One of the things I’ve tried to do, is get my workflow “cloud oriented”.

Ok, quick aside: this will be useful to most people, especially millennials  (you spell cloud this way: c   l   o  u   d). I think it’s about 15 years ago, I started seeing “internet” related diagrams, using a cloud graphic to designate “the internet” somewhere along the line, an executive who hadn’t had his knuckles broken probably thought it was clever to call the internet, “the cloud”. seems to have stuck, because in the corporate world that’s all you effing hear.

there  are cloud books, cloud apps,  could initiatives (HELLO!), cloud recipes, cloud targets, cloud backups, cloud infrastructure, private clouds, on premises clouds, clouds as a service,  cloud projects, cloud-op ((dolphin laugh, Julie, Darcie,  I can explain it later)  in-joke to my Canadian military friends)).

The reason (for me anyway) to be as “cloud oriented” as possible, was I had a number of internet connected devices: phone, tablet, work computer, home computer, etc.)

Knowing that I could get at my internet content was very empowering. All I needed was an  internet connected device (millenials: AND the internet).

To help me with this I already had a Gmail account with Google Drive, but subscribed to Dropbox,  Roboform, Outlook and Onenote (free so far), WordPress, twitter, facebook, instragram.

With the exception of some photo/video  processing I do on my Macbook Pro (a now ancient model that will remain that way), I can do almost everything on a chromebook.

So, this is a few years ago, my boss wanted me to get a chromebook for evaluation purposes.  If our department (a tech oriented networking department) could make it work, then surely a good part of the rest of the company could also.

After some research, I found a Samsung 11″ chromebook,  The lists of the things I couldn’t do was much smaller than the list of things I could do. Some very specific networking software, and obviously gaming excluded of course. For a very reasonable price.

For a chromebook, the only real thing wrong was  that keyboard. If I had to guess, I’d say it was designed by a millenial (huh? the millenial said with the finger  their finger stuck up to  third knuckle in their  their nose)

(Darcie, you  know you are excluded from this)

I don’t want to get into GUI or hardware design, but the “Enter”  key needs to be wide from side to side not tall from up and down)

One of my bosses ( I have 5) complained about the same thing.

At the beginning of June (milennials: Google “months”)

I started using the Samsung chromebook almost exclusively, making changes to my workflow as needed.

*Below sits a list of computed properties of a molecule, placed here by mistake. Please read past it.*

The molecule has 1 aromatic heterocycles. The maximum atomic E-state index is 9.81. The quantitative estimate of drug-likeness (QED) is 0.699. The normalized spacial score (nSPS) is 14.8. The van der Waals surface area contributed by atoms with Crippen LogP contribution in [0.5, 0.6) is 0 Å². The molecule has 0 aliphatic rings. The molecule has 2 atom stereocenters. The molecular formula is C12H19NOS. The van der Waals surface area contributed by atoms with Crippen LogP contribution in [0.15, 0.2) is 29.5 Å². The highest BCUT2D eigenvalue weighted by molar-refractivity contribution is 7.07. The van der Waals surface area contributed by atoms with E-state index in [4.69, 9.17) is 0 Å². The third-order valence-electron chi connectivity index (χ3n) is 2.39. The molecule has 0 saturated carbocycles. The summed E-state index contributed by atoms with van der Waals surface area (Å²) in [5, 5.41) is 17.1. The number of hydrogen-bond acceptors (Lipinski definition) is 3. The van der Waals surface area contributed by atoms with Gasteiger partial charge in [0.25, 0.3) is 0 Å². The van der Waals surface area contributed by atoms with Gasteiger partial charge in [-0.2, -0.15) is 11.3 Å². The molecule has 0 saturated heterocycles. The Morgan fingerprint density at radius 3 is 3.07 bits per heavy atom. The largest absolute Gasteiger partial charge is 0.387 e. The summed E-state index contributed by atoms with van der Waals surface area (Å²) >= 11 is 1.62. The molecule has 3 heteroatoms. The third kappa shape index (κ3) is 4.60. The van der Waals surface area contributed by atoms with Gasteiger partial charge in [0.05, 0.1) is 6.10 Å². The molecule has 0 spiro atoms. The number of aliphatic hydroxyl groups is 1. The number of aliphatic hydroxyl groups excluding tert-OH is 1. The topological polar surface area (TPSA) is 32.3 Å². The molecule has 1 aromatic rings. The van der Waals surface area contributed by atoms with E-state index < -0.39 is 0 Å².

Full disclosure, I mean my home workflow.

I found I could do almost everything. There were a few issues.

I needed a bigger screen, and a much better keyboard.

I already knew about the ASUS touchscreen chromebook, I wanted a 14″ screen if I could get it.

I found the HP touchscreen 14.

Why do you need a touchscreen?

For the Android apps. (iphone users: that’s  the phone you really want, but Steve says you can’t have)

I was impressed enough with the specs and the reviews to buy one.  Kind of a jaw dropper to use your favourite android apps on a “laptop”  type device.

It’s almost easier to tap the icon for your favourite service rather than going to the web page. For something like The Weather Network and Onenote it’s much better. There’s probably dozen’s of other examples,

[Later]

I let the battery get down to 6%. After (all told) 9 hours of using it, and 72 hours of standby (closing the lid). the 72 hours were over 4 days, and using it about 2 to 3 hours each day.

As I type this, I’ve been using it for a little over 2 hours, and the battery says I have another 11 hours to go. For me the battery life is a little better than advertised.

I’ve already recommended it to three people already. I would’t even hesitate to buy it again.

 

 

 

 

 

 

 

 

 

 

 

 

 

 

 

 

 

 

 

 

 

 

Harlan Elllison

On June 28, 2018, Harlan Ellison passed away.

I feel little sorry for whatever entity has to deal with him now 🙂

He was one of the first writers (I won’t call him an SF writer, he didn’t like it 🙂 )  I had ever read.

To give some of you younger people some context. He was the writer for the script for the classic Trek  (think Kirk) ep called, “The City on the Edge of Forever”. Considered one of the best Trek ep’s ever made.

He worked on consultant on the 80’s revival of The Twilight Zone, and had stories submitted for and was involved in a  a magazine of the same title back then also. He was also  a consultant on the SF TV series Babylon 5.